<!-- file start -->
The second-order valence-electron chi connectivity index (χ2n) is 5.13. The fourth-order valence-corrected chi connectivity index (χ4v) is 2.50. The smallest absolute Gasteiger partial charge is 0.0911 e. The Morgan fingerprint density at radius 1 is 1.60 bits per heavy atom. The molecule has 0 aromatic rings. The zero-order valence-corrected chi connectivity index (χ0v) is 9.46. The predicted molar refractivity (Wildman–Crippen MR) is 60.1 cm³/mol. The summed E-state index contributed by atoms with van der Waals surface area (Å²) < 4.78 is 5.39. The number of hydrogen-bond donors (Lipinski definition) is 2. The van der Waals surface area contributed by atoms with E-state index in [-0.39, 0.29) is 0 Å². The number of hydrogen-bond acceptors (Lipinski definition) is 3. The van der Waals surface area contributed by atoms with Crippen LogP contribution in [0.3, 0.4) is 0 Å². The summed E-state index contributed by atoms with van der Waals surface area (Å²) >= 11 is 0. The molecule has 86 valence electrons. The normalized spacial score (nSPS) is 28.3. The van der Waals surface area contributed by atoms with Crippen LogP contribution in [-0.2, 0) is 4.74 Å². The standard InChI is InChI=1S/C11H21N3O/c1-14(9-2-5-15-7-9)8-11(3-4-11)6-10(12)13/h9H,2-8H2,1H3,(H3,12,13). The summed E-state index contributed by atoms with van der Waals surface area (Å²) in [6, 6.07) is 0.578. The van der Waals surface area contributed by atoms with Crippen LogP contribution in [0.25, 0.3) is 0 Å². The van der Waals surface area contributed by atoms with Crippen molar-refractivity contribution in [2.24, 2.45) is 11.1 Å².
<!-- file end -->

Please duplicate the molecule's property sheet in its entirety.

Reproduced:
The second-order valence-electron chi connectivity index (χ2n) is 5.13. The fourth-order valence-corrected chi connectivity index (χ4v) is 2.50. The smallest absolute Gasteiger partial charge is 0.0911 e. The Morgan fingerprint density at radius 1 is 1.60 bits per heavy atom. The molecule has 0 aromatic rings. The zero-order valence-corrected chi connectivity index (χ0v) is 9.46. The predicted molar refractivity (Wildman–Crippen MR) is 60.1 cm³/mol. The summed E-state index contributed by atoms with van der Waals surface area (Å²) < 4.78 is 5.39. The number of hydrogen-bond donors (Lipinski definition) is 2. The van der Waals surface area contributed by atoms with E-state index in [-0.39, 0.29) is 0 Å². The number of hydrogen-bond acceptors (Lipinski definition) is 3. The van der Waals surface area contributed by atoms with Crippen LogP contribution in [0.3, 0.4) is 0 Å². The summed E-state index contributed by atoms with van der Waals surface area (Å²) >= 11 is 0. The molecule has 86 valence electrons. The normalized spacial score (nSPS) is 28.3. The van der Waals surface area contributed by atoms with Crippen LogP contribution in [-0.2, 0) is 4.74 Å². The standard InChI is InChI=1S/C11H21N3O/c1-14(9-2-5-15-7-9)8-11(3-4-11)6-10(12)13/h9H,2-8H2,1H3,(H3,12,13). The summed E-state index contributed by atoms with van der Waals surface area (Å²) in [6, 6.07) is 0.578. The van der Waals surface area contributed by atoms with Crippen LogP contribution in [0.25, 0.3) is 0 Å². The van der Waals surface area contributed by atoms with Crippen molar-refractivity contribution in [2.24, 2.45) is 11.1 Å².